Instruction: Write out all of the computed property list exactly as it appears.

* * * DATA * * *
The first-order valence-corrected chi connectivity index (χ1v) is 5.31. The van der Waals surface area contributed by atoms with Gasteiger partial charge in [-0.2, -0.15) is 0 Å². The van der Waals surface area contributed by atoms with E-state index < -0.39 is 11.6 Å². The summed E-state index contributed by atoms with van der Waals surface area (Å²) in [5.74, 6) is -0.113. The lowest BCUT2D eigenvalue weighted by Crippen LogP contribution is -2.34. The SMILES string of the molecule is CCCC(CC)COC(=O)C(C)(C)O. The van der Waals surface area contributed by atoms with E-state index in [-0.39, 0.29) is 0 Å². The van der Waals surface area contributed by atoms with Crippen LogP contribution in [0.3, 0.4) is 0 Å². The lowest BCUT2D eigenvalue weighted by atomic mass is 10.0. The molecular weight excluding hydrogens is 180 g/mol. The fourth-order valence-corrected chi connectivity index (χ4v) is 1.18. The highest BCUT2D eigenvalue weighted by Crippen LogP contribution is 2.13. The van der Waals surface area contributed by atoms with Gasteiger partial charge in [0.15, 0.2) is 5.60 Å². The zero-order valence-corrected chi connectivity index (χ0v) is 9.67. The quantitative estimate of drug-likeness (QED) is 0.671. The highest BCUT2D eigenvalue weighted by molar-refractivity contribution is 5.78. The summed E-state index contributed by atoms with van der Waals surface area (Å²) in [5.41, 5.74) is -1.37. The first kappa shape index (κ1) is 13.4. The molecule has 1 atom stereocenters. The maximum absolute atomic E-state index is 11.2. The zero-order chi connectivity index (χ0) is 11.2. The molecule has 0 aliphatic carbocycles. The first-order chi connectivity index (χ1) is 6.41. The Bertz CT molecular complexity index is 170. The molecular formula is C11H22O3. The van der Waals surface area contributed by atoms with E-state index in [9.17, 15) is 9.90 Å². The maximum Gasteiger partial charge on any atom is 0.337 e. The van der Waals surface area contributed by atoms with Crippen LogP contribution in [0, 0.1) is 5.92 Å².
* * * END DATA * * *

The first-order valence-corrected chi connectivity index (χ1v) is 5.31. The van der Waals surface area contributed by atoms with Gasteiger partial charge in [-0.2, -0.15) is 0 Å². The van der Waals surface area contributed by atoms with E-state index < -0.39 is 11.6 Å². The summed E-state index contributed by atoms with van der Waals surface area (Å²) in [5.74, 6) is -0.113. The lowest BCUT2D eigenvalue weighted by Crippen LogP contribution is -2.34. The SMILES string of the molecule is CCCC(CC)COC(=O)C(C)(C)O. The van der Waals surface area contributed by atoms with E-state index in [-0.39, 0.29) is 0 Å². The van der Waals surface area contributed by atoms with Crippen LogP contribution in [0.3, 0.4) is 0 Å². The lowest BCUT2D eigenvalue weighted by atomic mass is 10.0. The molecular weight excluding hydrogens is 180 g/mol. The fourth-order valence-corrected chi connectivity index (χ4v) is 1.18. The highest BCUT2D eigenvalue weighted by Crippen LogP contribution is 2.13. The van der Waals surface area contributed by atoms with Gasteiger partial charge in [0.15, 0.2) is 5.60 Å². The zero-order valence-corrected chi connectivity index (χ0v) is 9.67. The quantitative estimate of drug-likeness (QED) is 0.671. The highest BCUT2D eigenvalue weighted by molar-refractivity contribution is 5.78. The summed E-state index contributed by atoms with van der Waals surface area (Å²) in [5.41, 5.74) is -1.37. The first kappa shape index (κ1) is 13.4. The molecule has 1 atom stereocenters. The maximum absolute atomic E-state index is 11.2. The zero-order chi connectivity index (χ0) is 11.2. The molecule has 0 aliphatic carbocycles. The first-order chi connectivity index (χ1) is 6.41. The Bertz CT molecular complexity index is 170. The molecular formula is C11H22O3. The van der Waals surface area contributed by atoms with E-state index in [9.17, 15) is 9.90 Å². The maximum Gasteiger partial charge on any atom is 0.337 e. The van der Waals surface area contributed by atoms with Crippen LogP contribution in [0, 0.1) is 5.92 Å².